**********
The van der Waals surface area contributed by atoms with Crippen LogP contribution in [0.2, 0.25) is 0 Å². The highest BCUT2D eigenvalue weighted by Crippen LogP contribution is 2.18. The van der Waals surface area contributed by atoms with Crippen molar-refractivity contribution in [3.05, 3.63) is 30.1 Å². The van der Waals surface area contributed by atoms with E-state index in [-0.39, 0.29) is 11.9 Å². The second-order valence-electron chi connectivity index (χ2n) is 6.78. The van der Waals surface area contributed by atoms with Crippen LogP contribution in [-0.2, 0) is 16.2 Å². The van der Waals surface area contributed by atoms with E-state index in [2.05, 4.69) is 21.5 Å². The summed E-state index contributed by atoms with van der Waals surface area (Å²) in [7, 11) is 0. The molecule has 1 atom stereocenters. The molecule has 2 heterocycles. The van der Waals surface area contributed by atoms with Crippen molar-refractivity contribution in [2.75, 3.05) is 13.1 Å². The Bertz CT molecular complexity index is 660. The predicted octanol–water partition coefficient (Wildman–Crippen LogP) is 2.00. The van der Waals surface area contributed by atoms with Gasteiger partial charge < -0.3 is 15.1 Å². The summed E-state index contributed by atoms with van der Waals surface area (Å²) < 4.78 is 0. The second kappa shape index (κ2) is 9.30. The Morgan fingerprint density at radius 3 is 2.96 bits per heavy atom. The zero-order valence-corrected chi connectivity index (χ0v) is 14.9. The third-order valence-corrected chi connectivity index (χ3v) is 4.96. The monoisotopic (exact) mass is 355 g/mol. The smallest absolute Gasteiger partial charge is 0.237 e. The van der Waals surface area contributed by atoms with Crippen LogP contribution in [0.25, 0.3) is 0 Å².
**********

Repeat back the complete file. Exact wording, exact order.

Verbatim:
The van der Waals surface area contributed by atoms with Crippen LogP contribution in [0.2, 0.25) is 0 Å². The highest BCUT2D eigenvalue weighted by Crippen LogP contribution is 2.18. The van der Waals surface area contributed by atoms with Crippen molar-refractivity contribution in [3.05, 3.63) is 30.1 Å². The van der Waals surface area contributed by atoms with E-state index in [-0.39, 0.29) is 11.9 Å². The second-order valence-electron chi connectivity index (χ2n) is 6.78. The van der Waals surface area contributed by atoms with Crippen LogP contribution in [-0.2, 0) is 16.2 Å². The van der Waals surface area contributed by atoms with E-state index in [2.05, 4.69) is 21.5 Å². The summed E-state index contributed by atoms with van der Waals surface area (Å²) in [7, 11) is 0. The molecule has 1 atom stereocenters. The molecule has 2 heterocycles. The van der Waals surface area contributed by atoms with Crippen molar-refractivity contribution in [2.75, 3.05) is 13.1 Å². The Bertz CT molecular complexity index is 660. The predicted octanol–water partition coefficient (Wildman–Crippen LogP) is 2.00. The van der Waals surface area contributed by atoms with Gasteiger partial charge < -0.3 is 15.1 Å². The summed E-state index contributed by atoms with van der Waals surface area (Å²) < 4.78 is 0. The second kappa shape index (κ2) is 9.30. The Morgan fingerprint density at radius 3 is 2.96 bits per heavy atom. The zero-order valence-corrected chi connectivity index (χ0v) is 14.9. The third-order valence-corrected chi connectivity index (χ3v) is 4.96. The monoisotopic (exact) mass is 355 g/mol. The smallest absolute Gasteiger partial charge is 0.237 e. The van der Waals surface area contributed by atoms with Crippen LogP contribution in [0.25, 0.3) is 0 Å².